A great barrier to progress relates to decision making. Without clarity in decisions, directions and prioritizations become ambiguous. This translates to slower, and in worst case, a randomly moving business.

At Northern.tech we follow a few simple key decision making principles.

Make Frequent, Smaller Decisions

According to our Continuous everything principle, we value frequent smaller changes over infrequent, large ones.

Do not linger, move forward. Forward momentum calls for a decision, one way or the other. In a learning environment with established ways to recover and repair, making wrong decisions frequent is better than infrequent and time-consuming “correct” ones. The reason is simple. We will recover from a wrong decision and correct it faster than the ones who seek “safety” and correctness all the time.

One Person Responsible

At Northern.tech there shall always only one person responsible for a decision. Everyone has roles and responsibilities. Decisions within a role belong solely to that one person.

Decisions made by groups, committees, or some sort of voting must be avoided. Why? Group decisions nurture politics and mediocrity. In group decision environments some undeservedly can become the ones who manage to sneak out the back door following a bad decision, or by contrast the ones basking in all the glory following great decisions. Such behavior gives rise to toxicity. Further, with only one person responsible, the likelihood of this person driving execution and fulfillment of the decision will be higher than if it is a shared decision.

Seek Collective Wisdom

Although there is only one person responsible for a decision, we strongly encourage to seek input and advice from as many people as possible. Definitely, stakeholders affected by a decision should be heard, but there is no downside in involving anyone willing to share their thoughts. The best of insights might come from the most unexpected corner.

When asking for input from others, be grateful for any reply. This shows that people actually care about the decision you are going to make. Consider it a gift that someone decides to spend their brain cycles to share thoughts and insights with you. Don’t expect any feedback and be grateful when you do, regardless of its content.

Feedback unanimously against your proposed decision should call for extra rounds of introspective analysis before making a final decision. However, regardless of the feedback, the decision remains yours, and yours alone.

Take Responsibility

A sound decision takes the input of others into account. You express understanding of various views. People accept a decision more easily when they feel they have been listened to, even if it goes against their recommendation.

When a decision has been made, one must stand behind it, 100%. Be proud of wise decisions. You did good! Bad decisions are caused by your poor judgment. Learn from it, be honest and open about miscalculations. Move on.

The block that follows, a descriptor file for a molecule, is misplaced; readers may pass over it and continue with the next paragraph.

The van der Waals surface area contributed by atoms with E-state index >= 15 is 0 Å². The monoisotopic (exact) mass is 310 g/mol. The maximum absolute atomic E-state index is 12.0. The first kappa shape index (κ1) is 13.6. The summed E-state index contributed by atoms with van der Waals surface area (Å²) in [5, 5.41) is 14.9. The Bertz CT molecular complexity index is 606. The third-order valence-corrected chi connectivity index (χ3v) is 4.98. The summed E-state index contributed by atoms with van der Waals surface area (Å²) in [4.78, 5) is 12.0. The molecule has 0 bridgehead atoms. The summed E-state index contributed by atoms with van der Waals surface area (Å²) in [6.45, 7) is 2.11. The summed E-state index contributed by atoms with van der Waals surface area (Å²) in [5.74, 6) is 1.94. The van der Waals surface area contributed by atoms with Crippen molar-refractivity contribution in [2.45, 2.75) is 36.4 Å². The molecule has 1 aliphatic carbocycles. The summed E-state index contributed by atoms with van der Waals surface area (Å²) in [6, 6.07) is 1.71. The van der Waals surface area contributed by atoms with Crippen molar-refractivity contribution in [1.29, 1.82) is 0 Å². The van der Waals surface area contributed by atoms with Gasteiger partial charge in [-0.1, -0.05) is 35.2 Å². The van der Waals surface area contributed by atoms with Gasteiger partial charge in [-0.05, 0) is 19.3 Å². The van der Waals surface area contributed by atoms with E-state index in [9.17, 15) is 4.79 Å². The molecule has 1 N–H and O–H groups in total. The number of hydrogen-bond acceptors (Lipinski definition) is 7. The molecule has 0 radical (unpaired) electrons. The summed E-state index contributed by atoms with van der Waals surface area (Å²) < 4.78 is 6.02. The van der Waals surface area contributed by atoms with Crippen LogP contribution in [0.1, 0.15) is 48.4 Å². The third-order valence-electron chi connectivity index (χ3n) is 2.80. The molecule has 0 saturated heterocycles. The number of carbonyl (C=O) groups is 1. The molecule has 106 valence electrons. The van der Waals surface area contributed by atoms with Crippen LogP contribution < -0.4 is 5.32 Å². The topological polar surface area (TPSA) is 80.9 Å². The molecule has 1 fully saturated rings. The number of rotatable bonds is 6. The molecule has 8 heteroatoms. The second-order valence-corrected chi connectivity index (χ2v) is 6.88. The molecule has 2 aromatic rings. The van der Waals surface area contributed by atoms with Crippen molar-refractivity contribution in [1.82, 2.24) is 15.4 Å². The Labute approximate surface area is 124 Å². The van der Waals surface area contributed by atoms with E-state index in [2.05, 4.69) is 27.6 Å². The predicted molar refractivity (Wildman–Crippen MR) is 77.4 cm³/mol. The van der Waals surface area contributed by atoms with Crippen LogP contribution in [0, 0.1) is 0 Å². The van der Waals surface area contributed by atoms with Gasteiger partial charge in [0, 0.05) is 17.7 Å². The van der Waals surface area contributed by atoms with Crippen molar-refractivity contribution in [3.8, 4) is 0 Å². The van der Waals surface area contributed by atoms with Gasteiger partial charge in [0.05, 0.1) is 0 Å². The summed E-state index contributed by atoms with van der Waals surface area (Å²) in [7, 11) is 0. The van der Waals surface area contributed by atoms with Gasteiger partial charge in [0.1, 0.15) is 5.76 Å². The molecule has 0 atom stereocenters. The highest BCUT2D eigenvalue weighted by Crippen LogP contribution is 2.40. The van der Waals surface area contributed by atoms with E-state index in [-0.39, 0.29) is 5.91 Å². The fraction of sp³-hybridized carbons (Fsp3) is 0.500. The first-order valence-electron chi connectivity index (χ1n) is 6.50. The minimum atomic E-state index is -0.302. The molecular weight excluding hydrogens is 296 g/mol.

Stand straight both in good and bad times. Respect follows.

Decision making

Negative Veto Exceptions

For decisions that partly belong to or touch upon other roles, veto exceptions come into play. The positive decision still remains with one person, but relevant stakeholders have a negative veto against moving forward.

One example is recruiting. When we recruit new employees, anyone in the recruitment team has a veto against hiring a candidate. It doesn’t matter who, or why. As long as one of the team members puts the thumb down, the candidate is automatically disqualified.

Other examples include bigger, more widespread decisions. For instance a decision might have sizable financial implications and need the sign-off from finance. Another example could be product decisions of such character that it gives the architect role a right to veto.

The nature of a decision decides the empowerment of a negative veto right, or not. Decision makers are left with common sense to make these judgment calls.

Dealing with conflicts

This decision making process might lead to certain conflicts. The three typicalexamples are:

  1. Two people of same role can’t agree
  2. Two people of different roles can’t agree
  3. More than one function is affected (aka decision is “big”)

So, how do we best deal with these?

1. Two people of same role can’t agree

If two people of the same role can’t agree on a decision, the assigned decision-maker of the team shall be the final arbitrator.

2. Two people of different roles can’t agree

If two people of different roles, but within the same team can’t agree on a decision, the leader of the team shall be the final decision maker.

If two people of different roles from different teams can’t agree on a decision, the leader of both teams (currently Thomas) shall be the final decision maker.

3. More than one function is affected (aka decision is “big”)

If a decision impacts more than one function (aka decision is “big”), the decision shall be made by a dedicated decision maker of all impacted functions.

For bigger decisions with long-term effects, a written “Executive Decision Making Summary” shall be created and form the basis of the decision.

Be mindful about your desired outcome

Not being clear whether an action / question / issue requires a decision, or not is a common mistake. This mistake easily leads to long discussions, circilized opinions, and waste of time.

Whenever initiating something, it is paramount to:

  • Upfront make it clear whether a decision is to be made or not
  • Clarify who the decision maker is

By being clear on these two points early on, we will ensure an effective and efficient decision making culture.